Recalling the events, McEntire revealed that the collaboration "worked out really great". Of Timberlake, she said: "He's a sweetheart, a very good old country boy from Memphis, Tenn., and he's a huge fan of country music so it worked out wonderfully well".[1] Timberlake dedicated the song to his grandfather, an avid country music fan. Timberlake announced their collaboration in May 2007, revealing that he was "making [his] grandfather very proud by working with someone like Reba McEntire".[6]

Composition and reception[edit]

"The Only Promise That Remains" is a country song that lasts for a duration of five minutes and six seconds.[6] It is an acoustic-based Celtic love song[1][7] whose instrumentation consists of strings, cello fills, the dobro and an upright bass.[7] Randy Vest of People described the song as "a gentle, strikingly simple duet".[8] Timberlake's harmonies performed throughout the song were praised by Allmusic's Thom Jurek, who wrote that "it's a welcome surprise" which is "more about serving the song than about not being able to sing".[7]

According to Jurek, the song is "maybe a tad longer" than it should be, although he specified that it was a "small complaint".[7] Lana Cooper of PopMatters questioned the strength of the song, and Billboard's KT agreed, calling the song the most "unexpected cut" on the album and that "one could picture the pair singing it at a writer's night somewhere".[9][10] Cooper wrote that in Timberlake's "unexpected surprise cameo" he "fades into a secondary role", as opposed to the other artists on Reba: Duets that "make a strong showing" next to McEntire.[9] She wrote that Timberlake "sounds pretty enough" and that he does "contribute a certain mood" to the song, however, commented that "anyone expecting more of a collaborative effort out of him would be sorely disappointed".[9]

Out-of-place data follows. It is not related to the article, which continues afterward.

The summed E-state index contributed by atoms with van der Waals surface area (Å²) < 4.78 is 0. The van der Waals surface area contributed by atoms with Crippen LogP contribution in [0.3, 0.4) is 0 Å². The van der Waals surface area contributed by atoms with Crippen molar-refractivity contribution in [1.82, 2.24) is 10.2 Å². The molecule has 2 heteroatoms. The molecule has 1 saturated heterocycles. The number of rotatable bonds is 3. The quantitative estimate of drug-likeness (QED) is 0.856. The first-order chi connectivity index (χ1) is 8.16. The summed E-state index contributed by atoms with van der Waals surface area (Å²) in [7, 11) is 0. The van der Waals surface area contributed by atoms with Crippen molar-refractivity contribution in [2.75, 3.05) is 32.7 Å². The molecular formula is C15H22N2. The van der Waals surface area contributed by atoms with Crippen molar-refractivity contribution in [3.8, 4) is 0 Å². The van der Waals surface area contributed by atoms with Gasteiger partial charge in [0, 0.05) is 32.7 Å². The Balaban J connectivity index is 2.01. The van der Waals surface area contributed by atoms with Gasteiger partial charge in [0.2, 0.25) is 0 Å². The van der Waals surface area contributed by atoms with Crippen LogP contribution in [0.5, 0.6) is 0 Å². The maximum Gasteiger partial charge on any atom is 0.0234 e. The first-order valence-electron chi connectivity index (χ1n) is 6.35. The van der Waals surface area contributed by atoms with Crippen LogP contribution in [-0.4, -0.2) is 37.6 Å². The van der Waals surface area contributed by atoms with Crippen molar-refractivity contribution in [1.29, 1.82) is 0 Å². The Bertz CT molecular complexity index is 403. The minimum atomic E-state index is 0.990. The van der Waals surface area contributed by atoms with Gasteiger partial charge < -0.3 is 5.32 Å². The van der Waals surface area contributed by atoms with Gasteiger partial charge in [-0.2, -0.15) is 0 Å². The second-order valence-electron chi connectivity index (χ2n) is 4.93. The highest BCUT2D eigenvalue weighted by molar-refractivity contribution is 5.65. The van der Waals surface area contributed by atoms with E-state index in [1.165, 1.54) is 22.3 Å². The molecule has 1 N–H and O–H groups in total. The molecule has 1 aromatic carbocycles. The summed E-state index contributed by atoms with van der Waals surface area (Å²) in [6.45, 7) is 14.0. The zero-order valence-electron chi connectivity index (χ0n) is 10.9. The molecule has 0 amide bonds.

On the week of October 6, 2007, "The Only Promise That Remains" debuted at number 72 on the Billboard Pop 100.[11]

Chart (2007) Peak
US Bubbling Under Hot 100 Singles (Billboard)[12] 5
US Hot Digital Songs (Billboard)[7] 55
US Pop 100 (Billboard)[11] 72

Release history[edit]

Region Date Format Label
United States[13] November 5, 2007 Country radio MCA Nashville


  1. ^ a b c d e f Ferber, Lawrence (November 7, 2007). "Reba McEntire: It Takes Two". Windy City Times. Tracy Baim. Retrieved June 10, 2013. 
  2. ^ "Kelly Clarkson, Justin Timberlake to Sing On 'Oprah'; Plus White Stripes, Mary J. Blige, Trick Daddy, Led Zeppelin & More". MTV News. MTV Networks. September 11, 2007. Retrieved June 10, 2013. 
  3. ^ Gallo, Phil (September 26, 2007). "McEntire's 'Duets' tops the charts". Variety. Penske Business Media. Retrieved July 2, 2013. 
  4. ^ a b c d Mansfield, Brian (September 19, 2007). "McEntire worked the phone for 'Reba Duets'". USA Today. Gannett Company. Retrieved June 10, 2013. 
  5. ^ a b Reba: Duets (booklet). Reba McEntire. Nashville, Tennessee: MCA Nashville Records. 2007. 
  6. ^ a b Carroll, Larry (May 7, 2007). "Timberlake Spills: 50 Cent, Madonna, Rihanna Collabos On The Way". MTV News. MTV Networks. Retrieved June 10, 2013. 
  7. ^ a b c d e Jurek, Thom. "Reba Duets – Reba McEntire". AllMusic. Rovi Corporation. Retrieved June 10, 2013. 
  8. ^ Orloff, Brian (September 15, 2007). "WEEK AHEAD: Mariah Carey a Musical Hero – Mariah Carey". People. Time Inc. Retrieved June 10, 2013. 
  9. ^ a b c Cooper, Lana (October 22, 2007). "Reba McEntire: Reba Duets". PopMatters. Retrieved June 10, 2013. 
  10. ^ KT (October 6, 2007). "The Billboard Album Reviews". Billboard. Nielsen Business Media. p. 73. ISSN 0006-2510. Retrieved July 2, 2013. 
  11. ^ a b "Billboard Pop 100". Billboard. Nielsen Business Media. October 6, 2007. p. 54. ISSN 0006-2510. Retrieved July 2, 2013. 
  12. ^ "Bubbling Under Hot 100 – Issue Date: 2007-10-06". Billboard. Prometheus Global Media. Retrieved June 10, 2013. 
  13. ^ Curtis, R.J. (November 5, 2007). "Going for Adds – Country". Radio & Records. Retrieved March 20, 2013. 

External links[edit]